But there is a solution for both, without making your child feel like you want to escape them, which we will discuss throughout this post.
And as it might take some time for your kids to understand the new rhythm, the more they are used to these boundaries, the better they will comply.
When all is said and done, implementing boundaries can be SUPER helpful in organizing your life, and making the day run as smoothly as possible.
How to explain boundaries to a child
Before you set your boundaries, it's important your child knows what you're talking about.
You don't have to use the word "boundary" necessarily until they are older, and they start setting them for themselves.
That word can sometimes be complicated, so I wouldn't suggest using it when discussing it with your younger kids.
Maybe use a word like "rules" instead.
Sit down with your child, and tell them that you are going to put some rules in place so that everyone will be happier.
You can start will having a "rule" or "boundary" for yourself and say,
"Mommy is going to start playing with you every morning for...amount of time...before I start working. That's my new rule."
"Mommy is going to set a timer when she starts her work as a new rule. I promise I will be done when the timer goes off, and I can play with you again!"
By starting with yourself, your child will be more open to having rules or boundaries for themself.
Introduce the rule, and ask them if it seems fair. If you can, compromise to make sure your child's needs aren't being dismissed.
Another great way to introduce rules, boundaries, or chores is to have a chart. Check out this magnetized one that goes on the fridge.
If you want a chart today, I made this one you can print right from your own home--created to put a fun spin on "doing chores."
Other tips when it comes to setting boundaries
- Always follow through on your word
- Be firm yet kind
- Communicate clearly what the expectation are
- Put the boundaries or rules on display for your kids to see (Chore chart I mentioned above)
- Explain the "why"
- Follow through on consequences
- Be the example
- The simpler the better
- Let your yes's be yes, and your no's be no
Consider this BEFORE setting boundaries
- Pay attention to them FIRST
In the example above, if you're able, try and spend at least 30 minutes with your child playing and giving them your undivided attention. Then you can encourage independent play, set a timer for yourself, and stick to the rule!
Check out these creative timers to make it fun!
- Give them something to do
Distracting your child with something can always help you be more productive. Not only is it good for them to learn to play by themselves, but it will also give you a break without having to turn on a screen.
Here is a great option - Marble Maze - that keeps kids occupied for a LONG time.
Necessary boundaries to set in your family
Screen time boundaries
One of the most caring things you can do for your child is to monitor their screen time. It teaches them self-control with screens and protects them from any potential danger that, unfortunately, comes with technology.
Studies show that kids who have unlimited and unmonitored screen time are more likely to suffer from behavioral problems and develop a mental health issue, as well as become a target for predators.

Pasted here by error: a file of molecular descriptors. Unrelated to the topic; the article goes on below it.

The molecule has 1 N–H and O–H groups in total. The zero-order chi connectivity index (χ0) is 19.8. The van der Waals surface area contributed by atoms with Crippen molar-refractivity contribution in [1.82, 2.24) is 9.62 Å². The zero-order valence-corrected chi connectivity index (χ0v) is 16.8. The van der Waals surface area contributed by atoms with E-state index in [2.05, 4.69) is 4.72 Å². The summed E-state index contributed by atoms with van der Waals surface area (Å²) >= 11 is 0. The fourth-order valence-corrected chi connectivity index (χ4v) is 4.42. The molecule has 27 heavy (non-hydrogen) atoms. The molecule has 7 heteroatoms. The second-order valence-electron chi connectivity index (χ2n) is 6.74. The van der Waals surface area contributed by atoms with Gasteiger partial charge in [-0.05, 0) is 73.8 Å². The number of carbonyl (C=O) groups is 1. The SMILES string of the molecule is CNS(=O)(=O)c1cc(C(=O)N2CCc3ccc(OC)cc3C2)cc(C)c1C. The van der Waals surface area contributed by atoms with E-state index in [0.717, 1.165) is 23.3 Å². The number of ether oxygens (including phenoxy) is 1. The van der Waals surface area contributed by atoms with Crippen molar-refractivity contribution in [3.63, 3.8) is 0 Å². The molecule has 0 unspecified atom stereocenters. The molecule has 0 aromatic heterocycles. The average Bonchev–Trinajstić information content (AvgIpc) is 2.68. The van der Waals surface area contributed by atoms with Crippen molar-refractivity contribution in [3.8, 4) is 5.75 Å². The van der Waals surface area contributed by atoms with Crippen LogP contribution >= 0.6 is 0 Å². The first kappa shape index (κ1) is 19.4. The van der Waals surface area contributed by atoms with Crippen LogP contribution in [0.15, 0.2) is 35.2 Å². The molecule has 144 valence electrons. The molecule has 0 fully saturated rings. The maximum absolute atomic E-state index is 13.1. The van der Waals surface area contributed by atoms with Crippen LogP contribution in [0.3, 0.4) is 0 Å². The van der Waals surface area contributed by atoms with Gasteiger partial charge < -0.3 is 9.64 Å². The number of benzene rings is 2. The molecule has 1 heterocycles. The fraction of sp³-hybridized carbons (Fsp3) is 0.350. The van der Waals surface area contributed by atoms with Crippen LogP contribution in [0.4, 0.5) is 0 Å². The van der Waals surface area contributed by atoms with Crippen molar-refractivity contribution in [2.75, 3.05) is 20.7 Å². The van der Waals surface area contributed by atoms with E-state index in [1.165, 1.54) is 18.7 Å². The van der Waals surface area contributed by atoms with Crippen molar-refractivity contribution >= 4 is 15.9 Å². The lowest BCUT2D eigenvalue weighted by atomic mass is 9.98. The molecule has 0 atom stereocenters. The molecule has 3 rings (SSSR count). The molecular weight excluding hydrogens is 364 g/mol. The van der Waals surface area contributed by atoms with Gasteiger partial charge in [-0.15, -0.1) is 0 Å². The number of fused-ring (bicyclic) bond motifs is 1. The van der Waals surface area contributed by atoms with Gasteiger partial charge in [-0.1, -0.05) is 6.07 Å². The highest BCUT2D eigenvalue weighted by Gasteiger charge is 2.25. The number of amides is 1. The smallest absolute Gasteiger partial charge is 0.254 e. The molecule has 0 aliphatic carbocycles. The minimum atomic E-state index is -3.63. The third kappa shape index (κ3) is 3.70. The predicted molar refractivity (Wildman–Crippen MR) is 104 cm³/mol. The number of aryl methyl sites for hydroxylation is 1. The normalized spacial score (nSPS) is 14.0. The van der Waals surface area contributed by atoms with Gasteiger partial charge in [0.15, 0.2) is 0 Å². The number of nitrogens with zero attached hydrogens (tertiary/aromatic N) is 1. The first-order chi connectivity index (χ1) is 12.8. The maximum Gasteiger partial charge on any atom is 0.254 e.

A great way to monitor their device is to use a parental control software.
I am currently using Bark, and I love it for my 9yo's iPad. Here is a short video explaining how it works.
It allows me to block out times he can't use it, monitor his activity, block inappropriate content, and keep him accountable.
For older kids, you can even monitor their messages, emails, social media apps--Snap Chat, Tik Tok, Instagram, etc.
But be sure to discuss it with them first!
And before you do that, read this post about the emotional needs of teens, and this post about talking with your kids about addiction.
Some people say you shouldn't invade your child's privacy in this way, as it can damage the trust you have with them.
As I'm ALL for building trust with your tween or teen, I still believe that it's vital for ANYONE, not just kids, to have accountability for online activity. Not to mention, protecting our kids from harmful people is our job as parents, and social media is a common gateway for them to get taken advantage of.
And again, discuss the screen time boundary with them before you implement it. Tell them why you have this boundary, what it teaches them, and that it's because you love and want to protect them.
Setting time boundaries for you and your kids will help them know what to expect and when. I find that with my children, the more order we have to our schedule, the better we do.
Using this free printable checklist I made can be a great tool when it comes to setting time boundaries for your kids. It also benefits them by teaching self-control with screen time.
When it comes to needing to get stuff done, the timer method I mentioned above works wonders. As long as the timer hasn't gone off, your kids need to respect the boundary you set to work, clean the house, do laundry, etc.
But make sure you spend as much time, if not more, hanging out with them and doing things they love. This will help meet their emotional needs, so they won't come looking for your attention in a negative way.
How to teach your kids about healthy personal boundaries
One of main reasons kids fall victim to abuse is because they aren't educated as to what their personal boundaries are for their bodies and the difference between good and bad touch.